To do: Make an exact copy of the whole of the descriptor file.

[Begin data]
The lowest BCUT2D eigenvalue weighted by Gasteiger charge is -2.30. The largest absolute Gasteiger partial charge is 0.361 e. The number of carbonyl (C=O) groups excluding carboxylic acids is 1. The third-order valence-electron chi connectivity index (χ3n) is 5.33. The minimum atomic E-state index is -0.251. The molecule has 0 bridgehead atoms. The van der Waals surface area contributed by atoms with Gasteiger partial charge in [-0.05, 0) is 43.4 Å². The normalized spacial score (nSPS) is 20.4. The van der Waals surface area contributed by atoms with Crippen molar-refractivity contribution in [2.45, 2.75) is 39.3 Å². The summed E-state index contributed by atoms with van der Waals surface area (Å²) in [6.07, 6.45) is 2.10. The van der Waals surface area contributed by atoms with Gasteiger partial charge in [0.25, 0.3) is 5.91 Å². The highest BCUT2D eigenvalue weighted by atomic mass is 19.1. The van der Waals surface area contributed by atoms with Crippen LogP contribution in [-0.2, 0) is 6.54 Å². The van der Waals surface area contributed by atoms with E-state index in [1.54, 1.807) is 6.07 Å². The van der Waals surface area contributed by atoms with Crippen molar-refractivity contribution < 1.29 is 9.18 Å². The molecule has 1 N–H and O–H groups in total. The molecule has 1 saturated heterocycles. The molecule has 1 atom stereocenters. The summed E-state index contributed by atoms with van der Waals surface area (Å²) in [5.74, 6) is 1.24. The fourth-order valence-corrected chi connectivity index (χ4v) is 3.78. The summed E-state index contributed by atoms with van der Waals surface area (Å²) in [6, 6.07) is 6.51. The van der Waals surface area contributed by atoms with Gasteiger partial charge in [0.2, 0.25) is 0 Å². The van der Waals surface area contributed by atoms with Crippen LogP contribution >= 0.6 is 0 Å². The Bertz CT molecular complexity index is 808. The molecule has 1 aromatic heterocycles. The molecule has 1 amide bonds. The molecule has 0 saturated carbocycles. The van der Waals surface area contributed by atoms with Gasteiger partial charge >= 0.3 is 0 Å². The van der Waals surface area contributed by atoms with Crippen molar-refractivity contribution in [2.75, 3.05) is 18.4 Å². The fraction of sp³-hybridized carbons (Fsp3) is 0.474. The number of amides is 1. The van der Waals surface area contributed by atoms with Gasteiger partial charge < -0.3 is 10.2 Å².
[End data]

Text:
The lowest BCUT2D eigenvalue weighted by Gasteiger charge is -2.30. The largest absolute Gasteiger partial charge is 0.361 e. The number of carbonyl (C=O) groups excluding carboxylic acids is 1. The third-order valence-electron chi connectivity index (χ3n) is 5.33. The minimum atomic E-state index is -0.251. The molecule has 0 bridgehead atoms. The van der Waals surface area contributed by atoms with Gasteiger partial charge in [-0.05, 0) is 43.4 Å². The normalized spacial score (nSPS) is 20.4. The van der Waals surface area contributed by atoms with Crippen molar-refractivity contribution in [2.45, 2.75) is 39.3 Å². The summed E-state index contributed by atoms with van der Waals surface area (Å²) in [6.07, 6.45) is 2.10. The van der Waals surface area contributed by atoms with Gasteiger partial charge in [0.25, 0.3) is 5.91 Å². The highest BCUT2D eigenvalue weighted by atomic mass is 19.1. The van der Waals surface area contributed by atoms with Crippen LogP contribution in [-0.2, 0) is 6.54 Å². The van der Waals surface area contributed by atoms with E-state index in [1.54, 1.807) is 6.07 Å². The van der Waals surface area contributed by atoms with Crippen molar-refractivity contribution < 1.29 is 9.18 Å². The molecule has 1 N–H and O–H groups in total. The molecule has 1 saturated heterocycles. The molecule has 1 atom stereocenters. The summed E-state index contributed by atoms with van der Waals surface area (Å²) in [5.74, 6) is 1.24. The fourth-order valence-corrected chi connectivity index (χ4v) is 3.78. The summed E-state index contributed by atoms with van der Waals surface area (Å²) in [6, 6.07) is 6.51. The van der Waals surface area contributed by atoms with Gasteiger partial charge in [0.2, 0.25) is 0 Å². The van der Waals surface area contributed by atoms with Crippen LogP contribution >= 0.6 is 0 Å². The Bertz CT molecular complexity index is 808. The molecule has 1 aromatic heterocycles. The molecule has 1 amide bonds. The molecule has 0 saturated carbocycles. The van der Waals surface area contributed by atoms with Gasteiger partial charge >= 0.3 is 0 Å². The van der Waals surface area contributed by atoms with Crippen molar-refractivity contribution in [2.75, 3.05) is 18.4 Å². The fraction of sp³-hybridized carbons (Fsp3) is 0.474. The number of amides is 1. The van der Waals surface area contributed by atoms with Gasteiger partial charge < -0.3 is 10.2 Å².